But Shadwell's genuine night admits no ray; Some royal planet rul'd the southern sky,
His rising fogs prevail upon the day. Thy longing country's darling and desire,
Besides, his goodly fabric fills the eye, Their cloudy pillar and their guardian fire ;
And seems design’d for thoughtless majesty: Their second Moses, whose extended wand
Thoughtless as monarch oaks, that shade the plain, Divides the seas, and shows the promis'd land; And, spread in solemn state, supinely reign. Whose dawning day in every distant age
Heywood and Shirley were but types of thee,
Thou last great prophet of Tautology!
And, coarsely clad in Norwich drugget, came
To teach the nations in thy greater name.
My warbling lute, the lute I whilom strung,
Was but the prelude to that glorious day,
When thou on silver Thames didst cut thy way, Content ingloriously to pass thy days,
With well-tim'd oars, before the royal barge, Like one of Virtue's fools, that feed on praise ; Swell’d with the pride of thy celestial charge; Till thy fresh glories, which now shine so bright, And, big with hymn, commander of a host, Grow stale, and tarnish with our daily sight; The like was ne'er in Epsom-blankets toss'd. Believe me, royal youth, thy fruit must be
Methinks I see the new Arion sail, Or gather'd ripe, or rot upon the tree :
The lute still trembling underneath thy nail. Heaven has to all allotted, soon or late,
At thy well-sharpen'd thumb, from shore to shore, Some lucky revolution of their fate;
The trebles squeak for fear, the bases roar: Whose motions, if we watch and guide with skill About thy boat the little fishes throng, (For human good depends on human will),
As at the morning toast that floats along. Our fortune rolls as from a smooth descent,
Sometimes, as prince of thy harmonious band, And from the first impression takes the bent;
Thou wield’st thy papers in thy thrashing hand. But if unseiz'd, she glides away like wind,
St Andre's feet2 ne'er kept more equal time; And leaves repenting folly far behind.
Not e'en the feet of thine own Psyche's rhyme :3 Now, now she meets you with a glorious prize,
Though they in number as in sense excel;
So just, so like Tautology they fell,
The lute and sword, which he in triumph bore,
And vow'd he ne'er would act Villerius more. And heaven's anointing oil had been in vain.
Here stopp'd the good old sire, and wept for joy, Let his successful youth your hopes engage,
In silent raptures of the hopeful boy. But shun th' example of declining age;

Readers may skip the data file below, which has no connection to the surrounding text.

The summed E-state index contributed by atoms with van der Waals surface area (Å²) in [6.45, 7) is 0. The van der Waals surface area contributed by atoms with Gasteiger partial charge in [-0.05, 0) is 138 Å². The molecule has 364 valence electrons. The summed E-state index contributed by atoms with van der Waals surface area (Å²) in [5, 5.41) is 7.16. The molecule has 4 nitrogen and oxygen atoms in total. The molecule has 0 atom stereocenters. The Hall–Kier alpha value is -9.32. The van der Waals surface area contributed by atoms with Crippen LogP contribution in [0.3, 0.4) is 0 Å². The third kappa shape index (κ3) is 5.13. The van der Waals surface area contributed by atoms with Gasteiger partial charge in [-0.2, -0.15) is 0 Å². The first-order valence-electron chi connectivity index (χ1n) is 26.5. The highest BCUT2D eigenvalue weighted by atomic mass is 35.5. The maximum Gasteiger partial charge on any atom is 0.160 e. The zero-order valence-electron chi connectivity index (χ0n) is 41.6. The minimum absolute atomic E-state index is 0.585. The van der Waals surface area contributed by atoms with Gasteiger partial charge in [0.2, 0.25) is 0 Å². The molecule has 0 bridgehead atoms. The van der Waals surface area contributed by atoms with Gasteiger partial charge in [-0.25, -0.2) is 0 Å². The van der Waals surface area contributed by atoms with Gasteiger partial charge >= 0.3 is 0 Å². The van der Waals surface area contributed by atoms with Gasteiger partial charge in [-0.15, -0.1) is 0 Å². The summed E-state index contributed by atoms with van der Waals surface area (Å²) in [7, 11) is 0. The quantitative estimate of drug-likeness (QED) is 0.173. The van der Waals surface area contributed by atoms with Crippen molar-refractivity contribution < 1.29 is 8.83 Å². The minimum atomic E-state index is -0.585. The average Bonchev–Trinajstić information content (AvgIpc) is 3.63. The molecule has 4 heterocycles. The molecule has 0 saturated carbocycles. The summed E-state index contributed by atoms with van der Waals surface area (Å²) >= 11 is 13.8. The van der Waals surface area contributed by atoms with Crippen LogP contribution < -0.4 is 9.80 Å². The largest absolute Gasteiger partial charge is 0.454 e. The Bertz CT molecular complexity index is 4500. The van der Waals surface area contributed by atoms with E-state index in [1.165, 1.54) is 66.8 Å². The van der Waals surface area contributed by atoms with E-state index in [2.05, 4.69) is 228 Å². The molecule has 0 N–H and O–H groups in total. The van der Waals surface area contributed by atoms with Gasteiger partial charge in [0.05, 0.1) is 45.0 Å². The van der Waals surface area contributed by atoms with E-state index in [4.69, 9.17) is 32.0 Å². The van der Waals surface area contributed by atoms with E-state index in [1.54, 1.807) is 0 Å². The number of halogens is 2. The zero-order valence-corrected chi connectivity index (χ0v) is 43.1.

All arguments, but most his plays, persuade, Behold him setting in his western skies,
That for anointed dulness he was made. The shadows lengthening as the vapours rise,
Close to the walls which fair Augusta bind He is not now as when on Jordan's sand,
(The fair Augusta, much to fears inclin'd) The joyful people throng'd to see him land,
An ancient fabric, raised t’inform the sight,
A watch-tower once; but now, so fate ordains,
Of all the pile an empty name remains: * *
Near these a nursery erects its head, (The design of this poem is the sublime of personal satire.
| Where queens are form’d, and future heroes The leading idea is to represent the solemn inauguration of one
bred; inferior poet as the successor of another in the monarchy of
Where unfledg'd actors learn to laugh and cry, nonsense. The title involves this idea with a happy reference to the nation of the resigning sovereign-Mac, in Celtic, being
Where infant punks their tender voices try, son.]
And little Maximins the gods defy.
Great Fletcher never treads in buskins here, All human things are subject to decay;
Nor greater Jonson dares in socks appear; And, when Fate summons, monarchs must obey.
But gentle Simkin just reception finds
Amidst this monument of vanish'd minds;
i Thomas Shadwell, the dramatic author, was a rival of This aged prince, now flourishing in peace,
Dryden's both in politics and poetry. His scenes of low comedy
evince considerable talent in the style of Ben Jonson, whom And blest with issue of a large increase,
he also resembled in his person and habits. Worn out with bus'ness, did at length debate
? A fashionable dancing-master. To settle the succession of the state;
3 Psyche was the name of one of Shadwell's operas. 1 Richard Flecknoe, an Irish Roman Catholic priest, and a
4 An actor in operas, celebrated for his performance of Vil
lerius in Davenant's Siege of Rhodes.' well-known hackneyed poetaster of the day.